TOKYO — As the official clothing sponsor of Sweden’s Olympic and Paralympic teams, Uniqlo on Wednesday unveiled its designs for the upcoming Tokyo summer games, currently scheduled to take place from July 23 to Aug. 8.
While the Japanese apparel brand for many years has sponsored several individual professional athletes as part of its global brand ambassador program, the partnership with the Swedish Olympic and Paralympic Committees (SOC and SPC) marks the first time it has sponsored an entire national team.
Uniqlo’s designs for the Swedish team fuse the company’s LifeWear concept with innovative production methods and performance fabrics. The design was led by Masahiko Furuta, who joined Uniqlo in 2019 as chief designer and project lead for the company’s Olympic and sports design.
Furuta previously worked for Issey Miyake, Adidas and Asics, and this marks the sixth time he has directed the design of Olympic competition apparel at three different global brands.
“I was very curious to work for Uniqlo because in sporting goods companies such as Asics and Adidas, it’s a very specific sports category business structure. But Uniqlo has a more open business structure—it’s more diversified between sports and lifestyle,” Furuta told WWD in an exclusive interview.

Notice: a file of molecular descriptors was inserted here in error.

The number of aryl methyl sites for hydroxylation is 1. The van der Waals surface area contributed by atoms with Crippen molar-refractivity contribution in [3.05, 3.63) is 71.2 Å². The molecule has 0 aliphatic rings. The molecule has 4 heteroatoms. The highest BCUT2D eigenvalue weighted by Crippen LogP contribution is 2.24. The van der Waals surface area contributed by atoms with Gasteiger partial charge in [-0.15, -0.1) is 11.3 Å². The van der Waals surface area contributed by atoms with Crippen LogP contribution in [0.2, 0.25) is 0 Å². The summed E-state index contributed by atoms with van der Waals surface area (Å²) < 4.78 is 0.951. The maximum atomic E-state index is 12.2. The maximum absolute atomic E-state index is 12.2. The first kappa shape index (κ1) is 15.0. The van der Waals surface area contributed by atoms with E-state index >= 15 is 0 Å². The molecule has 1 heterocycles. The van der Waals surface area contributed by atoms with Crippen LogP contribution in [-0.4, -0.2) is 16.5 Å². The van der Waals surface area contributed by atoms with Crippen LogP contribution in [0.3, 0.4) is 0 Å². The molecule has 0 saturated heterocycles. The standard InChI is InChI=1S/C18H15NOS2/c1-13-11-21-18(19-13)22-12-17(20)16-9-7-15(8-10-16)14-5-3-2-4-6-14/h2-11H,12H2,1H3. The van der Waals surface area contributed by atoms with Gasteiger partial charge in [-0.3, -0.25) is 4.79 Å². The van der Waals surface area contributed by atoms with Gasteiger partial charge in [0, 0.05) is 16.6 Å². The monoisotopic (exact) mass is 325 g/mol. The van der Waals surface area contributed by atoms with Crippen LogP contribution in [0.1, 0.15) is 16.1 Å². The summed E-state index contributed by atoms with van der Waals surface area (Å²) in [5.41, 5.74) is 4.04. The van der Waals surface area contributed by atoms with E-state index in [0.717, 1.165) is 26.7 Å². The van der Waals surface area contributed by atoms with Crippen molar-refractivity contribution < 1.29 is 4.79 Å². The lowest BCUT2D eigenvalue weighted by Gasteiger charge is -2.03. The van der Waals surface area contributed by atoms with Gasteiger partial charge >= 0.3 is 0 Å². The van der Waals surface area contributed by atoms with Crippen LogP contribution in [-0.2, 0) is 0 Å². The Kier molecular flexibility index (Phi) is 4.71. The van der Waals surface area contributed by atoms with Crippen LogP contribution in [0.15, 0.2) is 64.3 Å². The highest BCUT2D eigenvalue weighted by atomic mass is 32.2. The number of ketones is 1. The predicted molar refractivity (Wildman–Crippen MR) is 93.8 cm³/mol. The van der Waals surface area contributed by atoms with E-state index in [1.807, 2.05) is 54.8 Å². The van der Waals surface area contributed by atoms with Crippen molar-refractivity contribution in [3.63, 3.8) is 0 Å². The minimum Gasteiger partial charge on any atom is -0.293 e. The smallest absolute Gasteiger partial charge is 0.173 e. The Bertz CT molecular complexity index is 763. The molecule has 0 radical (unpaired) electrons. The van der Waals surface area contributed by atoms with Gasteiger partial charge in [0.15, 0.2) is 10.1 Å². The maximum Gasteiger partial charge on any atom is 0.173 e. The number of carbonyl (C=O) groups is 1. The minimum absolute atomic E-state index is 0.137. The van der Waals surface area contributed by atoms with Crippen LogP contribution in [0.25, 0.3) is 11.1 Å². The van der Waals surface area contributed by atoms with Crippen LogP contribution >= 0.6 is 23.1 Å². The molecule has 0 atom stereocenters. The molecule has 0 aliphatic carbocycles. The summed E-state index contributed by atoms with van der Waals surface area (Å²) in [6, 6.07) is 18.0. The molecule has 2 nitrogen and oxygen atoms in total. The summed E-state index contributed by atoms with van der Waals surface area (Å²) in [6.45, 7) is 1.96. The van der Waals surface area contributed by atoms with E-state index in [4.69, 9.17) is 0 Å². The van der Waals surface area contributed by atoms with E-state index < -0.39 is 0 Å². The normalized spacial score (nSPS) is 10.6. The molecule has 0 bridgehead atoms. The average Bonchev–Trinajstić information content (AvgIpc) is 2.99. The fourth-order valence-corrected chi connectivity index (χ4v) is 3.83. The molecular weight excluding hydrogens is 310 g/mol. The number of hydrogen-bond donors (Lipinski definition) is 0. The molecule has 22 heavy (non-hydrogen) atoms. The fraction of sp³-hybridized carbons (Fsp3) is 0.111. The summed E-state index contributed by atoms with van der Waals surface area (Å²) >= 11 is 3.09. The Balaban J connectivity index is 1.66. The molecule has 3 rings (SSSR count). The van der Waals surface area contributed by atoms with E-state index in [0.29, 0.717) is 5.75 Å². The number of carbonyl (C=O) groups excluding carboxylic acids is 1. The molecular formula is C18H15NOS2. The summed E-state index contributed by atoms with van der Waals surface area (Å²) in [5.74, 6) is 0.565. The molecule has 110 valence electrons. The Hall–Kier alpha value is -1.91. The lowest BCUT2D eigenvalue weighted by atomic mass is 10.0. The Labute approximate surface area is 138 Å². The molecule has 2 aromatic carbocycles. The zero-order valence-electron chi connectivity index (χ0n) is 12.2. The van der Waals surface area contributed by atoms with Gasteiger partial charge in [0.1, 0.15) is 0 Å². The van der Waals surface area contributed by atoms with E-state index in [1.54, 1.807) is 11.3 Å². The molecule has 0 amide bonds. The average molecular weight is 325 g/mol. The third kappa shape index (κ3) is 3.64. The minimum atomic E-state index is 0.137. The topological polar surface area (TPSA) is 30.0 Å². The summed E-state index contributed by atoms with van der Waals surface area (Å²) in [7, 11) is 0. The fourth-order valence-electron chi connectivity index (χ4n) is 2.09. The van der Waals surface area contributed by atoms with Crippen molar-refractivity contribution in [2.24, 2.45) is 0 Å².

“So I wanted to combine technical and functional fabrics with a more lifestyle, casual apparel design approach,” he added.
In order to ensure the competition and training wear would provide both comfort and performance, Furuta and his team designed the collection in collaboration with the athletes themselves, and brand ambassadors including champion golfer Adam Scott, who helped monitor and test the apparel.
Uniqlo also established a new research center at its Tokyo headquarters, where it is able to reproduce Tokyo’s extreme summer temperatures and humidity conditions in an artificial weather laboratory.
“This work helped map heat, perspiration, and movement zones on the human body during exercise, and across specific sports,” Uniqlo said in a release. “Such attention to detail produced quality, high-performance garments that fit comfortably.”